Thursday, July 25, 2013

Tent Revival!

   Lately I've been feeling no joy in attending church.  A few commentors on FeministMormonHousewives.org have made comments saying basically that they sometimes attend other churches to feel the joy of Jesus.  I've been realizing that's one of the things I'm missing in our meetings.  We are inundated with messages of service, of works, of doing what's right.  Far fewer are the profestations of Christ's love in our lives.  It seems we are so concerned with "being Christlike" that we forget what that actually means.  
   To me, being Christlike is loving, accepting, forgiving, and comforting.  It's not a to-do list made up of several ways I can serve the Church.  The downside to believing in a Church that claims to have the full truth, is realizing that means we believe others don't.  And sometimes that conflates with others have 0 truth.  Can you imagine how bent out of shape people would get if a Sunday School or Young Women's teacher quoted at length a sermon by Charles F. Stanley (A Southern Baptist preacher with quite an impressive bibliography). 
    For example, awhile back, I was irritated at repeated lessons on forgiveness.  Not because I'm opposed to forgiveness, but because of the unspoken "You better forgive right away or else God won't forgive you!".  However, I have yet to hear anyone LDS explaining HOW to forgive. I asked my husband about it (well, about self-forgiveness), and he said like 4 times, Google it.  Not read the Ensign, not check lds.org, and not ask my Home/Visiting Teacher.  Yet, when I talked to my bestie, she sent me 5 or so LDS articles about the importance of forgiveness.  I told her I had come across a great article on how to actually forgive.  She said that I should read the LDS ones because they were true.  
   So many things in Mormonland are black and white.  You either have the full truth, or have no truth.  You're either spiritually progressing, or backsliding.  You're either Temple worthy or a huge sinner.  But sometimes, there are shades of gray.  Other churches can have some truth; it's OK to admit that and to use that truth to enrich your life.  Sometimes, people get spiritually stuck.  Or confused.  Or transitioning between beliefs.  That's normal and OK and people shouldn't be criminalized or pitied because of it.  Life, and people, are full of shades of gray.  We should embrace that instead of segregating into small-minded boxes.

But I am getting completely off topic.  Back to what I meant to post.  Feeling the "Joy of Jesus"  (Isn't that a great slogan?).  I have come up with a solution.  Following grand tradition -wasn't Joseph Smith's interest in religion because of tent revival meetings?-I think we should have local Tent Revivals.  And not just an outdoor Sacrament meeting.  Guitar (or harp, or whatever talent you have in your area) music playing upbeat songs in the background.  Casual attire.  Maybe some snacks.  Not one person sermonizing, but people taking turns talking about the miracles they have seen in their own life.  Not like a testimony meeting.  The audience can clap, cry, shout, or sing as they feel moved.  How awesome would it be, if after you bore a particularly personal testimony of an experience where you knew God loved you, people came up to you, hugged you, clapped, and held your hand?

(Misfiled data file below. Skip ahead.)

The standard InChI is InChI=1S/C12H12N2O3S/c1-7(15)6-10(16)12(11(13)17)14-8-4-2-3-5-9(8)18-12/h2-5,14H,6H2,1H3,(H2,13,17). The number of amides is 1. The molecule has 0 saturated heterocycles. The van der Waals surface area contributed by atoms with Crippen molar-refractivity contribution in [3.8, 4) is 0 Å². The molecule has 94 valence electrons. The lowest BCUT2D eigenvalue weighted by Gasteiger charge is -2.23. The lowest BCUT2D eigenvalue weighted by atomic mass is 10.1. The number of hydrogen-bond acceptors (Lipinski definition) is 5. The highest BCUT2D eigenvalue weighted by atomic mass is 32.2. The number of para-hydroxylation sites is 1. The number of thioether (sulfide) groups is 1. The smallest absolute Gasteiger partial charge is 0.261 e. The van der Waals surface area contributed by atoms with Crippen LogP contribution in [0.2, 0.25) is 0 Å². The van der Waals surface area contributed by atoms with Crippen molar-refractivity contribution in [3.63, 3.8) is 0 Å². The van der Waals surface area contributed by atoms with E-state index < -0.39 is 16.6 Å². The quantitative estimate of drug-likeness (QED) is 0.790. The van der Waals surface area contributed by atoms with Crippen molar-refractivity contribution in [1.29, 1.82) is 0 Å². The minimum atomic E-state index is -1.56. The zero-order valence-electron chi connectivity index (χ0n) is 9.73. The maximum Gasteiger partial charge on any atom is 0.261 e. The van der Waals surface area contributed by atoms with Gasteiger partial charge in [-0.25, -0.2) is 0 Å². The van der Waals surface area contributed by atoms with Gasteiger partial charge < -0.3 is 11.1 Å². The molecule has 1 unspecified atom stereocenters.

I don't know about you, but I would love some feedback.  I would enjoy hearing people's reactions to my bearing spiritual witness!  Think of how simple it would be to feel the Spirit if others could react in a non-stoic way?  Imagine how much easier it would be to bear each other's burdens (or even feel the desire to share our burdens, instead of pretending everything's fine), if we knew that the ward family cared for us and demonstrated that?

 To some readers, this may sound heretical.  Too much like Charismatic Pentecostals or something.  But maybe that's what we occasionally need.  To roll on the ground and not be so uptight.  It's supposed to be a Gospel of joy.  Not silent drudgery.  We need more emphasis on the Jesus of love and miracles, not the God of rules.

2 comments:

  1. Community must weep and laugh together. It must be raw, and honest. A mask is just that, a mask.

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  2. Exactly! So much of Mormonism is respect-shown as stoicism. It just feels like so many people hide their pain to fit in. Raw and honest don't seem to fit in with the Mormon ideal. And it's a pity. I read a comment once that said "church should be a hospital for sinners, not a museum for saints." I wish it were really that way.

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